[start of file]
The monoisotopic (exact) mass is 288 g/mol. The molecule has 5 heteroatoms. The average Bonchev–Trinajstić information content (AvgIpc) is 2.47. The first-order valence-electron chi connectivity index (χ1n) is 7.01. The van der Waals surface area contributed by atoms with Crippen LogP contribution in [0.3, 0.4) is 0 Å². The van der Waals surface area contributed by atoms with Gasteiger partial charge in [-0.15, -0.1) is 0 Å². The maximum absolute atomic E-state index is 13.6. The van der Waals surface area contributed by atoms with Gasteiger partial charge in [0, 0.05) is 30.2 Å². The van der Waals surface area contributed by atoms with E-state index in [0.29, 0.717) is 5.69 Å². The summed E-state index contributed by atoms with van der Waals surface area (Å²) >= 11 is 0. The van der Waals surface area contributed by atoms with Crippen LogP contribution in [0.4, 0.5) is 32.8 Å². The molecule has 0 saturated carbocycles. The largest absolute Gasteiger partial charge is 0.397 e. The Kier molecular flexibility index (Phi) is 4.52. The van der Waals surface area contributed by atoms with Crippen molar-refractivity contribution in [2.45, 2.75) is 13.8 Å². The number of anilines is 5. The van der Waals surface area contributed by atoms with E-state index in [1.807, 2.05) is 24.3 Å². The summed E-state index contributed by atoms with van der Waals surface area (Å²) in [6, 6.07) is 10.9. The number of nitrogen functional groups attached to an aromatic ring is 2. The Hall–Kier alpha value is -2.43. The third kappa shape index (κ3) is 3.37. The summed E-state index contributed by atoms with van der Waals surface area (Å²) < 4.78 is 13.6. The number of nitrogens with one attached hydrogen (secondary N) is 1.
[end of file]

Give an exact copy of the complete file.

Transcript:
The monoisotopic (exact) mass is 288 g/mol. The molecule has 5 heteroatoms. The average Bonchev–Trinajstić information content (AvgIpc) is 2.47. The first-order valence-electron chi connectivity index (χ1n) is 7.01. The van der Waals surface area contributed by atoms with Crippen LogP contribution in [0.3, 0.4) is 0 Å². The van der Waals surface area contributed by atoms with Gasteiger partial charge in [-0.15, -0.1) is 0 Å². The maximum absolute atomic E-state index is 13.6. The van der Waals surface area contributed by atoms with Gasteiger partial charge in [0, 0.05) is 30.2 Å². The van der Waals surface area contributed by atoms with E-state index in [0.29, 0.717) is 5.69 Å². The summed E-state index contributed by atoms with van der Waals surface area (Å²) >= 11 is 0. The van der Waals surface area contributed by atoms with Crippen LogP contribution in [0.4, 0.5) is 32.8 Å². The molecule has 0 saturated carbocycles. The largest absolute Gasteiger partial charge is 0.397 e. The Kier molecular flexibility index (Phi) is 4.52. The van der Waals surface area contributed by atoms with Crippen molar-refractivity contribution in [2.45, 2.75) is 13.8 Å². The number of anilines is 5. The van der Waals surface area contributed by atoms with E-state index in [1.807, 2.05) is 24.3 Å². The summed E-state index contributed by atoms with van der Waals surface area (Å²) in [6, 6.07) is 10.9. The number of nitrogen functional groups attached to an aromatic ring is 2. The Hall–Kier alpha value is -2.43. The third kappa shape index (κ3) is 3.37. The summed E-state index contributed by atoms with van der Waals surface area (Å²) < 4.78 is 13.6. The number of nitrogens with one attached hydrogen (secondary N) is 1.